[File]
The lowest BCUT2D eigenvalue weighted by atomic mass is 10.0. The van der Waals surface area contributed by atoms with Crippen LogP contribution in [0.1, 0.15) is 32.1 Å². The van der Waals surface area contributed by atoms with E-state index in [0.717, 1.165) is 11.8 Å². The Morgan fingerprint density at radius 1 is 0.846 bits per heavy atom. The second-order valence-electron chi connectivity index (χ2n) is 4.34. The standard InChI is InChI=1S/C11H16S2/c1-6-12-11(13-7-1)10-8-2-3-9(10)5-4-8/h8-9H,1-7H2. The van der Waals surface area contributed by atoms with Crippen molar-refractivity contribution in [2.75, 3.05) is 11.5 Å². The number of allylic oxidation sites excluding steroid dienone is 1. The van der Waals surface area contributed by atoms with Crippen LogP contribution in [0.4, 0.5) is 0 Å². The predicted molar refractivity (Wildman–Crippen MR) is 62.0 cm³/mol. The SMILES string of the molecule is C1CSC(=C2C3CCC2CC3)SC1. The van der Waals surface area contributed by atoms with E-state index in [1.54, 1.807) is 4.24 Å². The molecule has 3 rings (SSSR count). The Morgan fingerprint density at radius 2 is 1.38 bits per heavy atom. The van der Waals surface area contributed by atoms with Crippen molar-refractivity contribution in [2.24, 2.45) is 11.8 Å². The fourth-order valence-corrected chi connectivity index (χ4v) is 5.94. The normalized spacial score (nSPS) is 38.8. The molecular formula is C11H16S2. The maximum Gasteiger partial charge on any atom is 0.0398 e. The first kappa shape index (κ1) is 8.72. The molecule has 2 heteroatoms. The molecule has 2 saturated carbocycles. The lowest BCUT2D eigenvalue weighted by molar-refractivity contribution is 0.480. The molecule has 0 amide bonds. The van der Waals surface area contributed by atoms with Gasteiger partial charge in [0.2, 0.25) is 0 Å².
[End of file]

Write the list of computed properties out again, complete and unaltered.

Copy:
The lowest BCUT2D eigenvalue weighted by atomic mass is 10.0. The van der Waals surface area contributed by atoms with Crippen LogP contribution in [0.1, 0.15) is 32.1 Å². The van der Waals surface area contributed by atoms with E-state index in [0.717, 1.165) is 11.8 Å². The Morgan fingerprint density at radius 1 is 0.846 bits per heavy atom. The second-order valence-electron chi connectivity index (χ2n) is 4.34. The standard InChI is InChI=1S/C11H16S2/c1-6-12-11(13-7-1)10-8-2-3-9(10)5-4-8/h8-9H,1-7H2. The van der Waals surface area contributed by atoms with Crippen molar-refractivity contribution in [2.75, 3.05) is 11.5 Å². The number of allylic oxidation sites excluding steroid dienone is 1. The van der Waals surface area contributed by atoms with Crippen LogP contribution in [0.4, 0.5) is 0 Å². The predicted molar refractivity (Wildman–Crippen MR) is 62.0 cm³/mol. The SMILES string of the molecule is C1CSC(=C2C3CCC2CC3)SC1. The van der Waals surface area contributed by atoms with E-state index in [1.54, 1.807) is 4.24 Å². The molecule has 3 rings (SSSR count). The Morgan fingerprint density at radius 2 is 1.38 bits per heavy atom. The van der Waals surface area contributed by atoms with Crippen molar-refractivity contribution in [2.24, 2.45) is 11.8 Å². The fourth-order valence-corrected chi connectivity index (χ4v) is 5.94. The normalized spacial score (nSPS) is 38.8. The molecular formula is C11H16S2. The maximum Gasteiger partial charge on any atom is 0.0398 e. The first kappa shape index (κ1) is 8.72. The molecule has 2 heteroatoms. The molecule has 2 saturated carbocycles. The lowest BCUT2D eigenvalue weighted by molar-refractivity contribution is 0.480. The molecule has 0 amide bonds. The van der Waals surface area contributed by atoms with Gasteiger partial charge in [0.2, 0.25) is 0 Å².